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In-depth Insight into Frindly Trade: Visiting our Friends in Brazil & Interview with Rômulo Andrade

At the beginning of July, Bean United founder Thomas traveled to Brazil. He visited our friends at Capim Branco and São Silvestre, two coffee fincas in Cerrado Mineiro, a region in the east of Brazil.

Thomas met the coffee farmers, learned about the different kinds of coffee and participated in coffee cupping, the art of tasting coffee in order to maintain quality.

Three men are tasting coffee. Founder Thomas participating in cupping at Capim Branco.

Thomas about his visit

"When I visited our coffee friends in Brazil, I was impressed by their passion for coffee and the professionalism with which they work to constantly improve quality and sustainability on a daily basis. It was amazing and special to further cultivate this friendly relationship."

Two men stand in front of the coffee finca. Thomas is talking to an elderly man in a hat.

It is part of our mission to ensure not only coffee of the highest quality but also fair and worthwhile working conditions and progress with regard to sustainability. In order to do so, Bean United assesses the most important pillars of the relationship with coffee farmers on a regular basis. Today, we will share with you the following interview, to give you deeper insight into our relationships with our coffee farmers.

Interview with Rômulo Andrade, Chief Operating Officer at Capim Branco and São Silvestre

The following interview was carried out in order to further develop Bean United's relationship with our friends in Brazil. We are so proud and grateful to work with such amazing partners.

Please tell us more about your coffee business

"We are a family business, already in the fourth generation of coffee producers. We produce coffee in the region of Cerrado Mineiro in Brazil since 1901."

Which are your guiding values?

"The main pillars of our business are to produce specialty coffees in a responsible, social and sustainable way, using innovative methods and research so that, year after year, we can improve the quality of our lots."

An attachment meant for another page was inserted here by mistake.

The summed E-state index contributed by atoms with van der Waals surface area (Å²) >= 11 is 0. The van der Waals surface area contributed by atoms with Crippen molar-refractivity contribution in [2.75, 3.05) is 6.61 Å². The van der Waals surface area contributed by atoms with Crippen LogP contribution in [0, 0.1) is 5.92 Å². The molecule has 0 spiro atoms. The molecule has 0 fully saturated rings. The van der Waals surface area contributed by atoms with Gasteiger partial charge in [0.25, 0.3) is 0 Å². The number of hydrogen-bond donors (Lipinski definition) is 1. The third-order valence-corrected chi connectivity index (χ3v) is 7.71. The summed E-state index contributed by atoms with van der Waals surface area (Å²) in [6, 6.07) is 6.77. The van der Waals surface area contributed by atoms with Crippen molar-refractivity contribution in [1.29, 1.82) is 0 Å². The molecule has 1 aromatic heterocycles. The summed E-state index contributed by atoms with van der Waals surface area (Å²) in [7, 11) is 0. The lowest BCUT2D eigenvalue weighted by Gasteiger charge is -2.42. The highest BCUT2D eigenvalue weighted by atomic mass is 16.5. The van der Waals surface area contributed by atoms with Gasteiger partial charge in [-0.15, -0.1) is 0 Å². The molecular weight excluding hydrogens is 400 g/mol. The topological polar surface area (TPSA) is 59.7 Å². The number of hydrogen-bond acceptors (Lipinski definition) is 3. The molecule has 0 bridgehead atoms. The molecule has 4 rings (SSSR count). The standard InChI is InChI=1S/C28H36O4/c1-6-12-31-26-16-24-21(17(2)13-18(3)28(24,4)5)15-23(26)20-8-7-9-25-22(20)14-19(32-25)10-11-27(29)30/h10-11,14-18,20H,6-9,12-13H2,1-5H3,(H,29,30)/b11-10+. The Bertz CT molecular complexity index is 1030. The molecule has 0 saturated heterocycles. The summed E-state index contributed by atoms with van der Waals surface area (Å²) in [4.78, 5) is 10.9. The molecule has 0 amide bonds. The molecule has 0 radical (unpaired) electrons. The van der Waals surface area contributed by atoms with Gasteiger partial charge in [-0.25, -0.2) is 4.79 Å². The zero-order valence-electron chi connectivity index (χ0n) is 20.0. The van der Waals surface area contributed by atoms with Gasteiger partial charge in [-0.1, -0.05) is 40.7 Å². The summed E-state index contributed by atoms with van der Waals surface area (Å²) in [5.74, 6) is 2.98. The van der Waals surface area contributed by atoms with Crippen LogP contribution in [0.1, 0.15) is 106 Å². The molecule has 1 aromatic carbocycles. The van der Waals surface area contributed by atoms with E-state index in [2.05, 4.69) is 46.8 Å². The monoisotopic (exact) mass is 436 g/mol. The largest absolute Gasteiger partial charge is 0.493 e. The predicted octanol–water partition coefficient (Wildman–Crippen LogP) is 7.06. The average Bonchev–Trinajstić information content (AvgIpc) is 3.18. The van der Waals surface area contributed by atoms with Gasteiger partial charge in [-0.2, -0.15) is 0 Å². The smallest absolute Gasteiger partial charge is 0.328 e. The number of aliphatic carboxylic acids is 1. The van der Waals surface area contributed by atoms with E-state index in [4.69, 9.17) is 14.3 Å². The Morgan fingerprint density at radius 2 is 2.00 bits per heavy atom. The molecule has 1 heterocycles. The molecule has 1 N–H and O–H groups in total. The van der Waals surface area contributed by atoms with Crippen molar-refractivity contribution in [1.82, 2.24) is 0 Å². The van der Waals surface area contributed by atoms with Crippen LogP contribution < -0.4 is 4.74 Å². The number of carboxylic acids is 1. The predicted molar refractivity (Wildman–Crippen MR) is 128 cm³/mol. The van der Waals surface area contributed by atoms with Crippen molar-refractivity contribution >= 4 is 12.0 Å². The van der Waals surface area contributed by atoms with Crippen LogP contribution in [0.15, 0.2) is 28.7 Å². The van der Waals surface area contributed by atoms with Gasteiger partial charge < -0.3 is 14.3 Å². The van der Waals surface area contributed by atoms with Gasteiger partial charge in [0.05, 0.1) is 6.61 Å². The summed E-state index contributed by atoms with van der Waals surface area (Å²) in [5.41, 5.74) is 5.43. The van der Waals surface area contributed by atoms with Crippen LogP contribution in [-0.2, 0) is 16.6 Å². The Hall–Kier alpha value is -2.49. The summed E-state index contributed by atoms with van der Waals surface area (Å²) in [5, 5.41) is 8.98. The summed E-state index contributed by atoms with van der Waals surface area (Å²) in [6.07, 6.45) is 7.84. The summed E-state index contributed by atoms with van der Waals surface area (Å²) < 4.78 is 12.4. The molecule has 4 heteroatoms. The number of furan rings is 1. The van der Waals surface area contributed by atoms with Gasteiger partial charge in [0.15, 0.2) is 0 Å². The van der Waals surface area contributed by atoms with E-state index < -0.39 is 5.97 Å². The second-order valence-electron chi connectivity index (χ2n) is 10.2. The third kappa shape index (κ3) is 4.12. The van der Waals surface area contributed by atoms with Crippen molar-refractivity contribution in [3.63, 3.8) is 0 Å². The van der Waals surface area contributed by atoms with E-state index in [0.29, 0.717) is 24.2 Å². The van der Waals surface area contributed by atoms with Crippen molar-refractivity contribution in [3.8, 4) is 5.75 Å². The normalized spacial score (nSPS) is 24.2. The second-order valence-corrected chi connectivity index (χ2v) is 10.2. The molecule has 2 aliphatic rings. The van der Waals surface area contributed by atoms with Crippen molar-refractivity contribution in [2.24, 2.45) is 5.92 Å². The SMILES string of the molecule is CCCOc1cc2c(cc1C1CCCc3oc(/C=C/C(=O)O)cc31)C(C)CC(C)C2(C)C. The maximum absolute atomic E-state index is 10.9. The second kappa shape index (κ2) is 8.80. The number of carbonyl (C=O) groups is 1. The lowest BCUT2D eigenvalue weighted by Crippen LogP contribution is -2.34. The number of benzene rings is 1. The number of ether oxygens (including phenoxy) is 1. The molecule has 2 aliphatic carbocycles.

How important is quality to you?

"Quality is one of the main factors in our business. Since 2016 we are among the winning lots of the main quality competition in the world, Cup of Excellence. We value delivering quality and are excited when we manage to exceed our partners' expectations."

Yellow coffee cherries are shown close up.

How many work steps do you put into each batch of coffee beans?

"At least 50 steps, from nursery until we put the coffee inside the container to ship abroad. We have steps on the production side, such as wet milling, dry milling, storage and quality control. Inside each of those groups, we have many steps to take care of to produce the best coffees for our partners in a sustainable way."

Why should one pay a fair price for coffee beans?

"Producing specialty coffees is not an easy job. There are many steps in production where quality can be lost. Also, there are environmental factors that do not depend on us, such as the weather, rain, frost and so on. All the risk of production lies with the coffee farmer, who then has to depend entirely on the climate to produce high-quality crops. Besides this, we do work with passion and excitement, and it is important for us that the customer understands that those beans of coffee have a long history."

An image from the coffee harvest. The sun is setting while a trailer is being loaded with fresh coffee cherries.

How do you make sure your employees are treated well?

"Our employees are trained to follow the best work practices in addition to having a social assistance plan and being provided with suitable tools to carry out their tasks within the work safety standards. Also, all our employees are paid above minimum wage."

Thomas is holding freshly harvested coffee cherries. He is talking to a woman who works on the coffee estate.

How do you like to shape your relationship with coffee buyers?

"We try to be as close as possible with our partners. We have a history not only of business but also of long-term friendships with most of our buyers and we value this a lot. Specialty coffee is not just a business, but a lifestyle with friendships that last a lifetime."

What is the difference between selling coffee to large exporters versus working directly with partners like Bean United?

"We like to work with partners like Bean United because they value our work, they know us personally and they understand our struggles. We have the ease of having more personal contact and less bureaucracy. With them, we are sure that out coffee is being valued and our story is being told."
Three men stand in front of bags of coffee. They are shaking hands in a friendly manner and smiling.

What is your wish for the future of your coffee business?

"We want to get closer and closer to our partners, like we are with Bean United, so we can show our production process, history and everything that involves the production of specialty coffee in an more and more clear way. We hope that consumers increasingly value the history of producers and that they understand that, far beyond the drink, coffee tells the story of several families who decided to dedicate themselves to deliver their best."

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